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The photofragmentation of butyrophenone yields benzoate and a propyl radical on oxidized TiO2(110). Oxygen dissociates in native oxygen vacancies to produce reactive oxygen adatoms which react with butyrophenone to create photoactive butyrophenone-O complexes that are sensitive to hole oxidation created upon UV illumination. The same O adatoms also trap one of the primary photoproducts, phenyl-CO, to produce benzoate. The reaction proceeds via a Norrish Type I like process involving α-CC cleavage on the surface, in contrast to the gas phase where a Norrish Type II pathway predominates. The mechanism is probed using mass spectrometry and, for the first time, scanning tunneling microscopy (STM). Our STM experiments show that there is a 1-to-1 correspondence between the immobile butyrophenone-O complex and formation of a benzoate on the surface. We also demonstrate that the benzoate species is in close proximity to the original butyrophenone complex, indicating that benzoate is produced on a time scale more rapid than diffusion of the photoproducts. While the photoproducts of butyrophenone decomposition are similar to ketone oxidation reported previously, butyrophenone reacts via a different starting ground state, based on STM and density functional theory studies. Specifically, butyrophenone does not produce a dioxyalkylene species, which has been proposed to be the photoactive state for other ketones. Based on a combination of STM experiments and density functional theory, we propose that a peroxy-like configuration where the oxygen adatom stabilizes the butyrophenone through its carbonyl oxygen is the surface intermediate that photodecomposes. These results demonstrate the importance of the excited state in determining the photochemistry of ketones on surfaces.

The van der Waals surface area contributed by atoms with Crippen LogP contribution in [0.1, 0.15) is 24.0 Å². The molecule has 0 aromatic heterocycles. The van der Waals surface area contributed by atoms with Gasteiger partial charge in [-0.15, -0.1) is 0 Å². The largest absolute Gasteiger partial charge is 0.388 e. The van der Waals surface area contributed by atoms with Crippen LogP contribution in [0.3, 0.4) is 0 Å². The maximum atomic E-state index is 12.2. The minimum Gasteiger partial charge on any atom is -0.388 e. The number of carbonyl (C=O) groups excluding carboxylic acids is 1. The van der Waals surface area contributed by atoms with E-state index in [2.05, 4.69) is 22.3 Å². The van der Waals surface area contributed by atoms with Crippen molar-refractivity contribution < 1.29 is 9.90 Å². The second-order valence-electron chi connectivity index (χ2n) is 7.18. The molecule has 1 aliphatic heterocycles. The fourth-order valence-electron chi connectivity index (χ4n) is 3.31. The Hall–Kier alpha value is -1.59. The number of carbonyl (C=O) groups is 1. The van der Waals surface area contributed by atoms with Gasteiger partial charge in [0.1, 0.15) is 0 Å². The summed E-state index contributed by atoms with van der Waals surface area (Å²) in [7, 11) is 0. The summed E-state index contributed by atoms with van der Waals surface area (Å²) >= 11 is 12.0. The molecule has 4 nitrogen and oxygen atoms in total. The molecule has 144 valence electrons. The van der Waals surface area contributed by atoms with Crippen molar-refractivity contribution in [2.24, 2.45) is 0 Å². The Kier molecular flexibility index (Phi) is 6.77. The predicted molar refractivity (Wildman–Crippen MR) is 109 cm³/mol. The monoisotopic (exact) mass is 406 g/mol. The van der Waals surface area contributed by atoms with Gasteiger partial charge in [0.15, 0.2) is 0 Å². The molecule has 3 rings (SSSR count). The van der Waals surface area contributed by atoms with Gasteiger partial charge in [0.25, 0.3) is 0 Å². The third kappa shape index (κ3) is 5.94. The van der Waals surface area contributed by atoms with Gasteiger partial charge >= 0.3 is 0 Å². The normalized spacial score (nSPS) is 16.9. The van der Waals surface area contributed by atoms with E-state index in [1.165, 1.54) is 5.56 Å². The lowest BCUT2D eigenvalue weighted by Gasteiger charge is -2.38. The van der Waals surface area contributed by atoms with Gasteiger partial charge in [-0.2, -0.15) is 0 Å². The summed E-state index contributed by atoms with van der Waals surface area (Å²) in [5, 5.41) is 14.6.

Stephen C Jensen, Katherine R Phillips, Martin Baron, Elizabeth C Landis, Cynthia M Friend. Norrish Type I surface photochemistry for butyrophenone on TiO2(110). Physical chemistry chemical physics : PCCP. 2013 Apr 14;15(14):5193-201

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PMID: 23455572

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